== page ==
Wednesday, November 8, 2017

November links

I lost a bunch of links, and had a bunch more before the two bombshells of the DNC paying for the Steele dossier and being totally under Clinton's control hit.

Since I'm hoping not to lose the links again, here they are.

The Steele dossier summarized. A great summary of the dossier, with each piece discussed separately. Must read to get a good background on it.

Changes at the Fed. This was a preview of what could happen due to end of the Federal Reserve chair's term. Trump could keep Yellen, could choose a current board member similar to her, or could choose a conservative with non-standard ideas. Luckily, Trump chose Powell, the current board member. By the way, Yellen stays on the Fed board.

Australian chaos. An Australian court threw a huge monkey wrench into government with a ruling about citizenship. They ruled that if you could be a dual citizen, you were, and therefore were ineligible to hold government office. Many officeholders with foreign-born parents were caught in the ruling. Bizarre and disruptive.

Who got indicted? A good backgrounder on Carter Page and George Papadopoulos, two advisers to the Trump campaign who had ties to Russia. Papadopoulos pled guilty to charges brought by Mueller in his Russia investigation. Other charges include the former campaign chairman Paul Manafort, who is accused of laundering $75 million.

Fun with the indictments. This is such a great read in terms of humor. It feels like a classic joke--something that could be from the 'Who's on first' era. But I think it's original.

Socialism is defunct in Russia. All kinds of interesting factoids in the article and the discussion thread.

Peace dividend in Iraq? An article telling about greatly improved Shi'ite and Sunni relations in Iraq. I hope it's not just a puff piece.


Sunday, November 5, 2017

Antifa Apocalypse bust

I guess no one but fevered corners of the media want a repeat of Charlottesville. A couple weeks ago, White Lives Matter rallies in Tennessee were pretty much a bust, thank God. This week, a pop-up anti-fascist organization called Refuse Fascism was trying to stage rallies in 20 cities. Note that it wasn't even antifa.

They took out a large ad in the New York Times announcing the plan. That's interesting because 1) they had the money, and 2) they decided to announce just a few days before the rallies. I wonder whether this is a real group or not. I wonder who financed it.

Parts of the conservative media lost their shit. (Yes, the term applies so I'm using it.) Most of all was InfoWars. They were going to have live coverage of the rallies, hoping to show all the carnage. Or maybe hoping for a (relative) advertising bonanza.

Because carnage didn't materialize, they went to Plan B. Hype what was available. Oh My God, they're calling for the ouster of Trump and Pence. And also, laugh at the puny Austin, Texas rally where the anti-Trumpists were outnumbered by real Texans. So hype and then declare victory when the rallies don't live up to the hype.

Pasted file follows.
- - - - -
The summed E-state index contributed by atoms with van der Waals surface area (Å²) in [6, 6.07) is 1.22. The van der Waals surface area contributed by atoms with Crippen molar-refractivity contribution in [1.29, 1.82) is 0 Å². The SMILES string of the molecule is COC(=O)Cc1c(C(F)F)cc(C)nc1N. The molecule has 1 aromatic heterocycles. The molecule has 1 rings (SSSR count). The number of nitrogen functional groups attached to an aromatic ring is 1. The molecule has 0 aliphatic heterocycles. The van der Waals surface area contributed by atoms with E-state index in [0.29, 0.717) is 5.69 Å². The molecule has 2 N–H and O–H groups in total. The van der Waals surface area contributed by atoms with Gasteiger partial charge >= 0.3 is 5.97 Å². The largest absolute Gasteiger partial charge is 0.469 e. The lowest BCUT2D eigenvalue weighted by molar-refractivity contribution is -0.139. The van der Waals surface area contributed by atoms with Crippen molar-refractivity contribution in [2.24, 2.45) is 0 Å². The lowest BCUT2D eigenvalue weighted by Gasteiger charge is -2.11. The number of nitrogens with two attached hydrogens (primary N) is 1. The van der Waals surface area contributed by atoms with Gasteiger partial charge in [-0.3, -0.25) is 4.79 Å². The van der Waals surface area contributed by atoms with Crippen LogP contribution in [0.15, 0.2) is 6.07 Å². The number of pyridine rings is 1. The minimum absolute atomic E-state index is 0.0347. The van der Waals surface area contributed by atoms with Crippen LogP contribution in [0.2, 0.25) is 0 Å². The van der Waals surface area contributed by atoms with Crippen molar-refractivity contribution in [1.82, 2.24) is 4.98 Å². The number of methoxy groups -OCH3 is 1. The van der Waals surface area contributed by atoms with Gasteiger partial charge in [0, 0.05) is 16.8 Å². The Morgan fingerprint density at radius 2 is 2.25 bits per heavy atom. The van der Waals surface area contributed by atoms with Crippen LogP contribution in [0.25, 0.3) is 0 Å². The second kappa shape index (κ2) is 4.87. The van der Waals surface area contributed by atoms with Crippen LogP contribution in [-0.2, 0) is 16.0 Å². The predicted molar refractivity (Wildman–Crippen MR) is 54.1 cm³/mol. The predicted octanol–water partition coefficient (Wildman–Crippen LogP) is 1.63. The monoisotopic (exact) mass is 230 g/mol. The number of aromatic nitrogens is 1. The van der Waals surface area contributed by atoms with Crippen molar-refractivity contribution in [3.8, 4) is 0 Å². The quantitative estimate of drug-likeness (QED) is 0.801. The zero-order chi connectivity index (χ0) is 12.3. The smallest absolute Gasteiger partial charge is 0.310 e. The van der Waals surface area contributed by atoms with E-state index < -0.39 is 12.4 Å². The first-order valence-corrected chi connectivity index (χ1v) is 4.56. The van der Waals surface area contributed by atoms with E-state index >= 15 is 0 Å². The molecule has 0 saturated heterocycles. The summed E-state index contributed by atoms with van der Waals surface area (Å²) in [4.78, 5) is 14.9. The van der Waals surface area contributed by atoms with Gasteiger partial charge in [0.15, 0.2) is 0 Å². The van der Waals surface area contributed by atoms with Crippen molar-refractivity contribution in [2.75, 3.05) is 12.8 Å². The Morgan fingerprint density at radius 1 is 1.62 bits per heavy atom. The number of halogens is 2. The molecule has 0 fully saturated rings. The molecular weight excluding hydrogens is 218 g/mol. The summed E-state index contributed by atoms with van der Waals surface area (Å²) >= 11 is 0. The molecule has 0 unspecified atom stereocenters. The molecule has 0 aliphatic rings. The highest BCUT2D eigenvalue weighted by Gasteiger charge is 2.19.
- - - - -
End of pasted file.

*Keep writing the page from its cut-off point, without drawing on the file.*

Back in reality, the protests were minor. In Austin, anti-Trump protesters were outnumbered. In New York City, the anti-Trump forces were about 300. The pro-Trump counterprotesters were about five.

Despite the concerns, revolution didn't break out anywhere. Somehow I'm not surprised.

InfoWars: wrong again.

Extras. Two articles about the smallish white supremacists rallies in Tennessee. A British site joined the hype-and-dismiss crowd. The Washington Post had a round-up of some of the hysteria. Fox News is coy, asked questions rather than doing any searching. It also gave a platform to the spokesman for the group but didn't question his credibility at all.

Saturday, November 4, 2017

Bombshells at the DNC

I don't subscribe to the belief that Clinton rigged the Democratic primary. Unless you stuff ballot boxes, bribe party reps at state conventions, or manage to disqualify your opponent or his supporters, it's hard to rig a democratic selection process. (I suppose if you own all the media, that might work too, but that doesn't pertain either.)

I'm not changing my mind due to the revelations from Donna Brazile. She's a party hack who's had various roles, including interim party chair after Debbie Wasserman-Schultz was forced to resign in disgrace.

Brazile writes in overly dramatic prose about discovering the unsavory arrangement for sharing campaign and party money. Clinton gave money to the debt-ridden party in exchange for a high degree of control of the levers. This allowed her to tilt the debate schedule to her advantage, but I don't see any other major advantage that she had. I don't see evidence that this changed the eventual outcome of the primary.

It does show yet again Hillary's penchant for rigid control regardless of ethics, protocol, rules, transparency, or good judgment. Her basic drive is not for truth or honesty or the greater good, but for the maintenance of her own power as she conceives it. Again I'm relieved that she's not in the White House,.further tarnishing herself and other Dems by association.

I wish I had any hope for the Democrats to improve. Donna Brazile doesn't inspire confidence. I hated Wasserman-Schultz. I have no idea if there are any Dems I respect aside from Joe Biden, Howard Dean (maybe), and Deval Patrick. That's a pretty small number of people for a national party. But that's where I'm at with this excuse for a political party.

This country, which I've loved and respected, we may be on the skids to being a low-class country like Argentina. I hope it doesn't happen. I hope I see a turn-around before I die. I'm not hopeful though.